The feeling is there, with a reversal of the weather. Just like the October chill brings something extra to a pennant chase, the spring thaw brings new excitement to a contending basketball season. Night basketball games with daylight starts mean something. It's spring. Your team is in the playoffs. If you're so fortunate, you team might still be playing when shorts and t-shirt weather arrives.
Basketball on the precipice of summer is the best kind. It the kind that fans in just two or four cities get a chance to experience each year. It's national-stage basketball -- heck, world-stage basketball. It's an experience just to touch the hem on its garment, especially in a city like Cleveland, where something that big can't possibly be ignored.
In 2007, on the off-day between Games 3 and 4 of the NBA Finals, I made it a point to head downtown just to see the pomp and circumstance, the giant inflatable Larry O'Brien Trophy out on the plaza next to The Q, all the signage, the souvenir stands. I wanted to be a part of basketball's biggest stage on a warm June night. The Cavs were in an 0-3 hole and about to be swept, but I just wanted to take it all in. A lot of fans had the same idea. Hundreds stood, watched, took pictures, lapped the Q to take in the whole scene.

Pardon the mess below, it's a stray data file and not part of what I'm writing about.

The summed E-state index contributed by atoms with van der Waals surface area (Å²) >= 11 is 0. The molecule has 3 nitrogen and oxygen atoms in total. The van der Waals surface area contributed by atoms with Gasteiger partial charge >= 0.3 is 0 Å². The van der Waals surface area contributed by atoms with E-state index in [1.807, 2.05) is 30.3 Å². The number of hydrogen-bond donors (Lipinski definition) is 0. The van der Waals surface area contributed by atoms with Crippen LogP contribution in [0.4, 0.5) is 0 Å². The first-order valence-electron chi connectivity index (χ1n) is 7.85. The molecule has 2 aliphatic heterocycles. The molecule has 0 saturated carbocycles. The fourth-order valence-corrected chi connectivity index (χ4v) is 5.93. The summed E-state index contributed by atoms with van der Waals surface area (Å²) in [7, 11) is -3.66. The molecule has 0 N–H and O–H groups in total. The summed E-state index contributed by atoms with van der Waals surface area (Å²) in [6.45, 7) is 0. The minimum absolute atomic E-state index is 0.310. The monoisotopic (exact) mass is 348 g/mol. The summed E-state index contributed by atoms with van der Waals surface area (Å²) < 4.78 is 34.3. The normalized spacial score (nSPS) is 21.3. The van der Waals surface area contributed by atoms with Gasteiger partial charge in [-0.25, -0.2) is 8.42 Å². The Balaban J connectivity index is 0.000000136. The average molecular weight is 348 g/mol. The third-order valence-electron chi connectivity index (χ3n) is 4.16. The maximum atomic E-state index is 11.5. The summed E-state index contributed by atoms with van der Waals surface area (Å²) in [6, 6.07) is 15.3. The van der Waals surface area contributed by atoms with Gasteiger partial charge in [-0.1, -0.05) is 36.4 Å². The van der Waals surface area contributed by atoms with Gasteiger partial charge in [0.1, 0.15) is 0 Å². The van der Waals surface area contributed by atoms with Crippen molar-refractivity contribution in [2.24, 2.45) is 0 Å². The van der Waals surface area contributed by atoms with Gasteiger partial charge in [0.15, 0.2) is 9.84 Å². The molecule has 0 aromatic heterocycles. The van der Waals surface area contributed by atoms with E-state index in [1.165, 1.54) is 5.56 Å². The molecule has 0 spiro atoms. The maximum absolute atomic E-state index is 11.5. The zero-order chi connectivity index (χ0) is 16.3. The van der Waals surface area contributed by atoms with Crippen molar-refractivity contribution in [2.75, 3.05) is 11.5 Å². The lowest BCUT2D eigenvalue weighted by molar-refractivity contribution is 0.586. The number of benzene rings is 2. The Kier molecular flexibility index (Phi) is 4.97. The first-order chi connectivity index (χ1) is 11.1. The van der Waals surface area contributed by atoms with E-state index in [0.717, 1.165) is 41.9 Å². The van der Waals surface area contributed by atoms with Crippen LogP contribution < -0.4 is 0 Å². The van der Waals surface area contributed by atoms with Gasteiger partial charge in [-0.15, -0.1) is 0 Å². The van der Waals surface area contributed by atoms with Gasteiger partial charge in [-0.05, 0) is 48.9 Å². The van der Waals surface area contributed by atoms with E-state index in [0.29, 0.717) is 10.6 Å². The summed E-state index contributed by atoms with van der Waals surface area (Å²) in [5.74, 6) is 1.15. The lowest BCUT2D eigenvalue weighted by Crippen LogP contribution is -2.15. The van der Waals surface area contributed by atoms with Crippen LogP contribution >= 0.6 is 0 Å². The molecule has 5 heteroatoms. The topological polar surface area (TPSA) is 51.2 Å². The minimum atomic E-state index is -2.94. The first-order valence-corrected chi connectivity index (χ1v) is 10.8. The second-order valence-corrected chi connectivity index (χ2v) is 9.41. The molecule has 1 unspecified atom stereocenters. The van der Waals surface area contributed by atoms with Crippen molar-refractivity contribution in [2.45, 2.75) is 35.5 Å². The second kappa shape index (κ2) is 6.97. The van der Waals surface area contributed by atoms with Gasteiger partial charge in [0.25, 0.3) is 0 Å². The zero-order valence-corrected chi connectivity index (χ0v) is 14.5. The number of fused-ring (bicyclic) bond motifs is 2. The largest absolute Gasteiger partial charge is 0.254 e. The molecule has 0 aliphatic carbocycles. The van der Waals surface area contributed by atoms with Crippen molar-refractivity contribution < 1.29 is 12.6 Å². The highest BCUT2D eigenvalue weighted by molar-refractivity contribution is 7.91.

It was something of a pilgrimage by fans who had never experienced the NBA Finals before. They wanted to drink it all in, because who knows when the circus is going to come to town again.
This is basketball, away from winter's grasp, just like baseball removed from summer's embrace. Every time it comes around, it means something different. Something unpredictable. Something that rallies the whole city.
Something, we endlessly hope, will someday produce a title, a trophy, and a parade attended by thousands.